2012 NLDS Preview: Reds vs Giants

Greg Judy@gregjudy06Contributor IIIOctober 5, 2012

Cincinnati starter Bronson Arroyo will pitch game two.
Cincinnati starter Bronson Arroyo will pitch game two.Thearon W. Henderson/Getty Images

After qualifying for the playoffs in 2010, the Cincinnati Reds and the San Francisco Giants again make the postseason this year after underachieving in 2011.

The Reds, National League Central champions in both 2010 and 2012, look to make a better showing in the postseason this year than two years ago. In 2010, the Reds faced the defending National League Champion Philadelphia Phillies in the National League Divisional Series. Cincinnati was swept in three games by Philly, including being victims to a no-hitter in game 1 by Roy Halladay. The Reds traveled back to Cincinnati, embarrassed and dejected by a poor showing in their first playoff appearance in 15 years.

The Giants, on the other hand, came away from the NLDS with a series victory over Atlanta in four games. The series was plagued by poor play in the field by both teams. Each game was decided by one run, and it usually came in the final inning for the winning team. In the National League Championship Series, the Giants defeated the heavily favored Phillies in six games to earn their first National League pennant in eight years. The Giants then defeated the Texas Rangers in the World Series to clinch their first title since 1954.

The Reds started the 2012 season as contenders for first place in the National League Central with St. Louis, defending NL Champs. The Cardinals, without Albert Pujols, faded quickly into the season. But the Reds did not look like they had the season under control. At the half-way mark of the season, Pittsburgh had taken control of the division. When 2010 NL MVP Joey Votto went down with a knee injury that required surgery, it seemed as though the Reds' season may be over. However, with Votto out, the Reds went 33-16, including a period in which they won 10 straight games to gain sole possession of first place in the NL Central--and there was no looking back.

At the start of 2012, it looked like the NL West was the Dodgers' division to lose. But when Matt Kemp went down with an injury in June, the team quickly faded and the Giants, despite their many injuries and poor hitting, took over the division.

The Giants have been playing lights out baseball for the past month, winning 22 of their last 33. However, they have not played well against Cincinnati this year, losing four of seven games. The Giants will throw Matt Cain in game one. Cain boasts a 16-5 record, 2.79 ERA, and led the team in strikeouts. Not to mention, Cain has thrown a perfect game this season.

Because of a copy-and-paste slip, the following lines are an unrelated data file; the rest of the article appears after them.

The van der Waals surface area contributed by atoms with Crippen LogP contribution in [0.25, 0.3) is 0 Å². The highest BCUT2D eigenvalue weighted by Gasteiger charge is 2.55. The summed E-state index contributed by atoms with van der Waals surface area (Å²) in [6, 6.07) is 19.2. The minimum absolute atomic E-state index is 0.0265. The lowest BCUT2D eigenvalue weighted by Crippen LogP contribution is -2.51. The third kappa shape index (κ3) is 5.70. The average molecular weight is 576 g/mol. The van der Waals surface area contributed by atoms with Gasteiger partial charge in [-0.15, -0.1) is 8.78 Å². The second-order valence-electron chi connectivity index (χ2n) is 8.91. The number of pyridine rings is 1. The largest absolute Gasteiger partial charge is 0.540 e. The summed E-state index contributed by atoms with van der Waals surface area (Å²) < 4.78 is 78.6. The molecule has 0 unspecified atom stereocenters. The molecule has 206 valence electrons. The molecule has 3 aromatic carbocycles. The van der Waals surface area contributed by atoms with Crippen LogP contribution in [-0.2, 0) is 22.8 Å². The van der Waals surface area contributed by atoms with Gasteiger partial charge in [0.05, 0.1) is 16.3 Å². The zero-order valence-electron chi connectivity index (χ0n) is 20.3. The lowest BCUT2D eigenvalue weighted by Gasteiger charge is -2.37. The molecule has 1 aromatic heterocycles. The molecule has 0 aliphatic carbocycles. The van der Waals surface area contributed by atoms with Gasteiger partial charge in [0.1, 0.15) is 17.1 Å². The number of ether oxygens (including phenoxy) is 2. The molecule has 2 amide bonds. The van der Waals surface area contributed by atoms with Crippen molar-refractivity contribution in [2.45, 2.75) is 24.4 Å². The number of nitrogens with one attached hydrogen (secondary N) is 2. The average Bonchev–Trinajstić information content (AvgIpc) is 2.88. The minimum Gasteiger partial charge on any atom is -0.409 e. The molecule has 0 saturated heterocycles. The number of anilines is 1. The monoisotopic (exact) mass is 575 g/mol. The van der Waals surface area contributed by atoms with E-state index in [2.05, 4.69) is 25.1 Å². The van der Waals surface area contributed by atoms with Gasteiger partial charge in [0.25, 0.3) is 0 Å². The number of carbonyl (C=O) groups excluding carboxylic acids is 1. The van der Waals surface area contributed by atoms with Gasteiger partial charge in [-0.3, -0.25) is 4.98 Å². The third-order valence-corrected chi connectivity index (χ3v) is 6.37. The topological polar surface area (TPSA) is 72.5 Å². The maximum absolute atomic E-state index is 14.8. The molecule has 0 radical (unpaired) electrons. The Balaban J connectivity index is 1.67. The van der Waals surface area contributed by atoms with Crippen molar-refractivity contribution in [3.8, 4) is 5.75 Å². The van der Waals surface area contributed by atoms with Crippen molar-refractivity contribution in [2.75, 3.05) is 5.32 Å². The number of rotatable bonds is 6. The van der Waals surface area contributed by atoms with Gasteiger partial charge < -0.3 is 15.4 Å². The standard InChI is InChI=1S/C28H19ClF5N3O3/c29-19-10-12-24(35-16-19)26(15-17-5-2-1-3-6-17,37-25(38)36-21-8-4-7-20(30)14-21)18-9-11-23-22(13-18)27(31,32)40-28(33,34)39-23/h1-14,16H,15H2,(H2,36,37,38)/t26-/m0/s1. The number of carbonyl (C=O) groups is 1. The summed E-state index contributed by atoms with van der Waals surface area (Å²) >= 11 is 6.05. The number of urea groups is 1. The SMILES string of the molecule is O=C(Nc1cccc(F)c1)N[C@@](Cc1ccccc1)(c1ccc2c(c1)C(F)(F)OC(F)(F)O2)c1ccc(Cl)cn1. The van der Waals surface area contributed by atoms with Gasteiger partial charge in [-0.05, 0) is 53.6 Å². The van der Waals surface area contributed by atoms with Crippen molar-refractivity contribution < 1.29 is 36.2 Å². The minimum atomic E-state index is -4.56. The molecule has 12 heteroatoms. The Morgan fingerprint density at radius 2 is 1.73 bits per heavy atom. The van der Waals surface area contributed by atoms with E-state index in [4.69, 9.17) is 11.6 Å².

While pitching is definitely the Giants' strong point, batting is probably their weak point. While the team is third in the National League in batting average (.269), they are last in home runs (103). While this may be due to the fact that the Giants play in a left-handed hitter's ballpark, they do play 82 games on the road every year.

The Reds also boast strong pitching, including a bullpen that may be the best in baseball. The Giants' game plan should be to score runs early on the starter, because when the Reds choose to go to the bullpen, led by flame throwing closer Aroldis Chapman, runs will be scarce.

Another strong point for the Reds are their left-handed sluggers Joey Votto and Jay Bruce. They will definitely look to take advantage of the short right-field fence in San Francisco. But a weakness for the Reds is their knack of striking out. The Reds were tied for fifth in the league in strikeouts (1,266). Most of the strikeouts come from center fielder Drew Stubbs (5th in league) and right fielder Jay Bruce (7th).

Prediction: All games in the series will be close, but the Reds will win the first two in San Francisco, led by strong pitching performances by Johnny Cueto, Bronson Arroyo, and the bullpen. The Giants will win game three in Cincinnati, but the Reds will close out the series in game four.